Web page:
9 Thanksgiving Etiquette Tips for Hosts, and 8 for Guests
On Thanksgiving, the last thing you want to be is an ungrateful host or guest.
Hosts: Ask about dietary restrictions
Before you plan your Thanksgiving menu, check if there are any foods your guests can’t eat so you don’t leave anyone hungry. That said, if you’re a guest with an allergy or other food restriction and your hosts haven’t asked, give a polite reminder, and offer to bring a shareable dish that meets your needs, says Diane Gottsman, national etiquette expert and owner of The Protocol School of Texas. “Even family members have to be reminded if you don’t see them often,” she says. “The host has to be aware, and the guest needs to make them aware, especially if it’s a life and death situation.” Here’s what hosts should do 30 minutes before guests arrive.
Hosts: Figure out the perfect menu
Guests are probably expecting (and hoping for) a traditional Thanksgiving feast, so be sure to include turkey, stuffing, and pumpkin pie. After you choose those recipes, feel free to get creative with your other sides to give guests a surprising treat. Be sure to have healthy options for anyone watching their waistline. This holiday, be wary of these Thanksgiving “facts” that aren’t actually true.
Hosts: Don’t serve anything too messy
“Normally for Thanksgiving, people dress up, but you don’t want guests to wear foods on their outfit,” says Jacqueline Whitmore, etiquette expert and author of Poised for Success. “Serve foods that are easy to eat.” Make sure hors d’oeuvres are (literally) bite-sized, and stay away from messy finger foods, she says.
Hosts: Cook way more food than necessary
Instead of planning your Thanksgiving meal to a T, with every person getting one reasonable portion, have enough food that anyone can go back for seconds. “You want to anticipate there will be seconds or a surprise,” says Gottsman. “You can always have leftovers.” Besides, is there really anything better than a turkey sandwich with cranberry sauce? Try these quick recipes for Thanksgiving leftovers.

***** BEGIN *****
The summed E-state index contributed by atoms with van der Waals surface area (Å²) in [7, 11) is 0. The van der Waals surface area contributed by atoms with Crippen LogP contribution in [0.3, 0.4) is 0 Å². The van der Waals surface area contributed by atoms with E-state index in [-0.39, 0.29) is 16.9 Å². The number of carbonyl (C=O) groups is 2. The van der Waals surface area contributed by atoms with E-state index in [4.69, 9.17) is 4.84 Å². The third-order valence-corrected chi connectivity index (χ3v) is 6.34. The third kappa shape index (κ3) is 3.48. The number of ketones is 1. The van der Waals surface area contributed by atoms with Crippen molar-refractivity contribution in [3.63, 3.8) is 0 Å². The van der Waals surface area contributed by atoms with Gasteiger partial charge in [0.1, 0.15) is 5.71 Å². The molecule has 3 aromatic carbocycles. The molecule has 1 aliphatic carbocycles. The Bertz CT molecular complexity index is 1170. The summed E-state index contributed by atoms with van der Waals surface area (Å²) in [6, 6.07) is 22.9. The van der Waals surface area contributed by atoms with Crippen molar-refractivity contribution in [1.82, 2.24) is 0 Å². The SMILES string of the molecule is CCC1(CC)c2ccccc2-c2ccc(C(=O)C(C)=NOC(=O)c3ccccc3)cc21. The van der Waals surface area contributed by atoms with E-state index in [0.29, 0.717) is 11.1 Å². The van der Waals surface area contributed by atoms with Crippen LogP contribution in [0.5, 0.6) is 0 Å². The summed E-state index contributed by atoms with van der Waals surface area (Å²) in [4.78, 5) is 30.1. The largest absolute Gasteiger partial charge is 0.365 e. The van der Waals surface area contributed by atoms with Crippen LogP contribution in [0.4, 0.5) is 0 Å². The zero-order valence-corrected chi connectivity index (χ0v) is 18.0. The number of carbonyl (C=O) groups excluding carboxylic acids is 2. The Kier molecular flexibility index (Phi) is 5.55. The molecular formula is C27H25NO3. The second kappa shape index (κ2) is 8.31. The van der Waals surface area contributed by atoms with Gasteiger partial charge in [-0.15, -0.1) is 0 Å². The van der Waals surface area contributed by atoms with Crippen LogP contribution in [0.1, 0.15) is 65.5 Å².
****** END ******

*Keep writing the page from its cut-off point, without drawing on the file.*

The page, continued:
Hosts: Serve dessert in another room
Take dessert to the living room or another seating area to give diners the chance to stretch after feasting on turkey and mashed potatoes. Plus, you won’t need to clear off the whole table before digging in to the sweet stuff. “I serve dessert and drinks in another room, not at the table, because everyone has been at the table for long periods of time,” says Whitmore. “It gets people up and moving.”
Hosts: Set up a kids’ table
Some parents prefer their kids to be at the table, and some children don’t want to be separated from their parents. But as long as everyone is comfortable, a kids’ table can be a fun way to let both kids and adults talk about what they want. It also gives you a chance to make an elaborate meal for the adults while giving kid-friendly options too. “It’s important to serve things for kids,” says Gottsman. “You might do a duck for the parents, and the kids might want chicken or turkey.”
Hosts: Don’t wash dishes before guests leave
Resist the temptation to get a start on the dishes while your guests are lingering in the other room. “It makes other people feel uncomfortable,” says Gottsman. If you’re the guest waiting for a host who’s busy at the sink, offer to give a hand with the cleanup. But if your host declines, just sit back and relax instead of insisting. Hosts will accept your offer if they need your help, and you might get in the way. Related: Don’t miss these things you should never put in the dishwasher.
Hosts: Craft a great seating arrangement
If you’ll have six or more guests joining you, set out name cards so everyone knows where to sit. “There is a science and art to seating guests,” says Whitmore. Keep the hosts on both ends, next to any guests of honor, and seat a chatty person toward the middle and near shy guests to keep the conversation flowing, she says.
Guests: Check if your host wants extra food
Bringing a side dish to share can be an appreciated contribution to a host dealing with a huge meal. Ask the hosts if they have any requests, or give a heads up about what you plan to make so there are no duplicates. “They may or may not want it, so always ask,” says Gottsman. “The host may have it down to a science and not want extra food.” Gifts that are almost always appreciated? Chocolate or wine for the host to enjoy later. If you do bring a bottle, make sure it’s unchilled to make it clear it’s for the host to enjoy, and not for the party. Or try one of these thank-you gift ideas for every occasion.